Businesses jumped on the opportunity to expand their reach, and in a departure from the tradition of developing and promoting mangers from within, business leaders more frequently sought skilled, experienced executives from outside their organizations.
An often-cited quote from Sid Boyden explains: “Most resources are available to all companies. The great variable is the quality of leadership—it determines why some companies fail and others succeed.”
Economies were heating up, business was booming and as demand for talent grew, retained executive search became a familiar and valued part of the business advisory landscape. But with increasing numbers of people entering the profession, some of the leading firms understood they would need to set themselves apart from the burgeoning field, and establish a standard for those firms and consultants who would aspire to join the elite ranks of best-in-class retained executive search firms.
THE FOUNDING OF AESC
In the fall of 1958, several leaders of the most prestigious executive search firms gathered to “take steps to raise standards of the emerging professional field of executive recruitment by establishing a non-profit membership association in which only competent and ethical executive recruiting firms could qualify for membership.” The Association of Executive Recruiting Consultants (AERC) was incorporated on December 18, 1959. AERC was established for the dual purposes of creating a professional association for the most competent and reputable search firms, and for providing clients and prospective clients a means by which to differentiate qualified and ethical practitioners. The association would become a hallmark of quality and integrity.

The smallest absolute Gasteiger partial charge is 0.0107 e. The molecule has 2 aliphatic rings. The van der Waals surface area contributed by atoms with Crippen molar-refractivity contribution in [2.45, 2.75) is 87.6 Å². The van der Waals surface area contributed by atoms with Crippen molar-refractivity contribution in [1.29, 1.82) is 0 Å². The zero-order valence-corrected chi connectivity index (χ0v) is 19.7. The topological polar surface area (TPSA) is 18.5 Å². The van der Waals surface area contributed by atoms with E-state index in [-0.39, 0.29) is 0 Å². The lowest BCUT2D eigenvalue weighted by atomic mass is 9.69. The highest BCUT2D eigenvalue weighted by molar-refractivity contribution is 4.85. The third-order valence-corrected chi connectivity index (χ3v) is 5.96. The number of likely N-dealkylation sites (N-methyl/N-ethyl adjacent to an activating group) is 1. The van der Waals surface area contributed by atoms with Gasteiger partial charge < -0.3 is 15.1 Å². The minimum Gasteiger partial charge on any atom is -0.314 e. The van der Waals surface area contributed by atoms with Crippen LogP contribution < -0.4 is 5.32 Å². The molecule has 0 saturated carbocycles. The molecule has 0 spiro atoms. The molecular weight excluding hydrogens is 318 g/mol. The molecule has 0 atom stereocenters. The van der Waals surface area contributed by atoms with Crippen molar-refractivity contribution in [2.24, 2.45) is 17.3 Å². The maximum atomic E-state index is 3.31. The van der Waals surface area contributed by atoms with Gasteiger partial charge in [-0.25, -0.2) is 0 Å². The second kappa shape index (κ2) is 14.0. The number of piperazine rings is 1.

According to the December 1959 AERC By-Laws, the Objective of the Association Will Be:
To develop, maintain and enforce high standards of ethical professional practice and rigorous membership requirements, which will make membership in the Association a recognized mark of experience, stability, competence, and reliability.
To develop and improve the practice of executive recruiting.
To provide a fuller and wider understanding of the function of executive recruiting in our economy.
To gather and maintain factual information about executive recruiting firms.